Alberto Cairo‘s short review of one of the most talked-about books of the season: Design for Information: An Introduction to the Histories, Theories, and Best Practices Behind Effective Information Visualizations, by Isabel Meirelles. Last week, we brought you Robert Kosara’s opinion of the book as well. Bottom line? Buy it.

And one to make us smile: Neuroscience students at the University of California, San Diego made a music video parody of Daft Punk’s “Get Lucky.” Thanks to Nathan Yau for sharing.



Ranging from ancient charts to modern digital cartography and GIS technology, here you’ll find the best links of the week:

Volunteers across the world are building the digital infrastructure for the Red Cross’s Typhoon Haiyan relief efforts, as reported by Robinson Meyer. It’s a highly detailed map of the areas affected by super typhoon Haiyan, and it mostly didn’t exist when the storm made landfall.

A selection of projects that use maps as a core piece of storytelling. Powerful and inspiring stories, but the comments indicate some controversy around one of the projects featured and how it was described in this piece signed by Cameron Bird and John Grimwade – yes, “that” John Grimwade.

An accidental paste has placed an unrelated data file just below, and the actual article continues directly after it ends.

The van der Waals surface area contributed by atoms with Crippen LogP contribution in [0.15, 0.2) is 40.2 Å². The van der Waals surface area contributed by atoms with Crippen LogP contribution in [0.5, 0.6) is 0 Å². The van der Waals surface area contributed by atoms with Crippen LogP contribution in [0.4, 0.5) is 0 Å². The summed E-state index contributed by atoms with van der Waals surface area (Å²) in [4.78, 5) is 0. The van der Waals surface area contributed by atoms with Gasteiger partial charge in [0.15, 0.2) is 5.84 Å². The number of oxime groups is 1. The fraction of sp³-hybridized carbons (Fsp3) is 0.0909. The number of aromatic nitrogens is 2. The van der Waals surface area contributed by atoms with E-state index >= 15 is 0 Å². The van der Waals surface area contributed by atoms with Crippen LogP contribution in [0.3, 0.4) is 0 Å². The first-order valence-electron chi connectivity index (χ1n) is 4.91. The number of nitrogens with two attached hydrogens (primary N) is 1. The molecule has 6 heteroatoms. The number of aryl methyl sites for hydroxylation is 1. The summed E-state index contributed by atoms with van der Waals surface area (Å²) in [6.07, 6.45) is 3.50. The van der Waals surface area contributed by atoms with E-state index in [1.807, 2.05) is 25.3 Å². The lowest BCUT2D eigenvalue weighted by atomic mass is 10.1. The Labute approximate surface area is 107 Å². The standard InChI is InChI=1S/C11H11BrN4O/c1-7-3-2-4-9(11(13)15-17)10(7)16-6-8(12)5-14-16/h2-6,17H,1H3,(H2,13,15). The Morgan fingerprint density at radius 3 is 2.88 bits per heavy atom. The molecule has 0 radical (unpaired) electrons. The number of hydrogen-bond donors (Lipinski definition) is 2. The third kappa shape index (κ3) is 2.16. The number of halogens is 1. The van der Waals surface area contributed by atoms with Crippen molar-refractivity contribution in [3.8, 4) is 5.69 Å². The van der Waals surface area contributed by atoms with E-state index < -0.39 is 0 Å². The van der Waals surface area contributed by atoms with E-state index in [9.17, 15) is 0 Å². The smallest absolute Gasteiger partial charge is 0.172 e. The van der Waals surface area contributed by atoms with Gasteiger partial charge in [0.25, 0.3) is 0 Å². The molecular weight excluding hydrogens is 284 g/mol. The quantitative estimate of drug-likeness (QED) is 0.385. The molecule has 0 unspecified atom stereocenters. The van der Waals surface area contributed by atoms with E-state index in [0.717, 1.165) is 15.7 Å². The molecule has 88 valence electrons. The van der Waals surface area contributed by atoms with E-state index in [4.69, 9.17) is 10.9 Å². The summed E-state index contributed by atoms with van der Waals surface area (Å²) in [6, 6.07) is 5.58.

Apple’s maps have turned out to be a hit with iPhone and iPad users in the US – despite the roasting that they were given when they first appeared in September 2012. Charles Arthur highlights this recent ComScore research showing that, while Apple suffered a PR disaster over maps, Google lost more than 210 million iPhone users in the US.

After doping some community-building in the Swiss geoindustry for their employer Ernst Basler + Partner, Ralph Straumman and Stephan Heuel came up with this list of blogs related to geoinformation and GIS written in Switzerland (in English or in German).

The folks at Map Box have designed a new streets and labels layer for satellite and aerial imagery. Ian Villeda walks us trough the new features, pairing it with a couple of examples. Users should be able to choose a unifying aesthetic when annotating satellite imagery: light roads and light labels or dark roads and dark labels, and then change the color of that layer based on their brand or site design.